Increasingly a spectator sport, electoral politics have become bitterly polarized by professional consultants and lobbyists and have been boiled down to the distributive mantra of "who gets what." In Everyday Politics, Harry Boyte transcends partisan politics to offer an alternative. He demonstrates how community-rooted activities reconnect citizens to engaged, responsible public life, and not just on election day but throughout the year. Boyte demonstrates that this type of activism has a rich history and strong philosophical foundation. It rests on the stubborn faith that the talents and insights of ordinary citizens—from nursery school to nursing home—are crucial elements in public life.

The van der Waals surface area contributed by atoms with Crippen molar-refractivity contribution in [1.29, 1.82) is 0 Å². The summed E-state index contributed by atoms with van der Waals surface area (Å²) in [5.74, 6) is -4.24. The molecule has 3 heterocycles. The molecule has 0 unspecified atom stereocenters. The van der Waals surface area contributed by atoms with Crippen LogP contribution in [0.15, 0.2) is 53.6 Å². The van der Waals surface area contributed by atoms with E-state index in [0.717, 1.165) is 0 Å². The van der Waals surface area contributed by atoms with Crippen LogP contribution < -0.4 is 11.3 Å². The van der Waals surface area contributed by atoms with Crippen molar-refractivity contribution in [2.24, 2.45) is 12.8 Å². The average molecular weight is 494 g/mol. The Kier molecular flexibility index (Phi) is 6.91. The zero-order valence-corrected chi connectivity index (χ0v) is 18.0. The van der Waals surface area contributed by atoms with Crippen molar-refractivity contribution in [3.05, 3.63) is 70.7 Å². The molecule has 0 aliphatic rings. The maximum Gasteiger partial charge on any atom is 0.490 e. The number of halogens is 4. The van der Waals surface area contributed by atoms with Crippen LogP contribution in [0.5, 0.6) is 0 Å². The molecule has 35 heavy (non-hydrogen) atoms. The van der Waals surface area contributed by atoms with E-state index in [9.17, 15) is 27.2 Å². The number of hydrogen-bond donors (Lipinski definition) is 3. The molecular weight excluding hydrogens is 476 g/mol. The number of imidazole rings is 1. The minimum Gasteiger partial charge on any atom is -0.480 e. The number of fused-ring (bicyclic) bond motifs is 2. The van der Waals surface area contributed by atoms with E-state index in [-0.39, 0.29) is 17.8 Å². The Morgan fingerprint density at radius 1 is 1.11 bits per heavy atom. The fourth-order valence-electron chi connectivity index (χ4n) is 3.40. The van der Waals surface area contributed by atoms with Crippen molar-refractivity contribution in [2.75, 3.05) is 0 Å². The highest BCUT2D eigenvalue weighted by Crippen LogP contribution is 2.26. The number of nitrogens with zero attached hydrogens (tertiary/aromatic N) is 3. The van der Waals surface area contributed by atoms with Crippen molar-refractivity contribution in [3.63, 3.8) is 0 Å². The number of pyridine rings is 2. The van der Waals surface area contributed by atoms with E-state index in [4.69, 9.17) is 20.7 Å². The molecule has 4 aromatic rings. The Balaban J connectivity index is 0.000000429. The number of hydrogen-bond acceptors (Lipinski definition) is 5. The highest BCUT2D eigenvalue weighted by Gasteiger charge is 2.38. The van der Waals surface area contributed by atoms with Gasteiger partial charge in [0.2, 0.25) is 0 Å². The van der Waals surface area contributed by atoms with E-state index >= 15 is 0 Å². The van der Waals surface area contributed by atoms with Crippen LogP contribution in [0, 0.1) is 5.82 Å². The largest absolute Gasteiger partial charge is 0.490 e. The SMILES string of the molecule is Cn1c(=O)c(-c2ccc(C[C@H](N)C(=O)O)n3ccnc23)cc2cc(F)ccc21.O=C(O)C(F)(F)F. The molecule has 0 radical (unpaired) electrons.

Drawing on concrete examples of successful public work projects accomplished by diverse groups of people across the nation, Boyte demonstrates how citizens can master essential political skills, such as understanding issues in public terms, mapping complex issues of institutional power to create alliances, raising funds, communicating, and negotiating across lines of difference. He describes how these skills can be used to address the larger challenges of our time, thereby advancing a renewed vision of democratic society and freedom in the twenty-first century.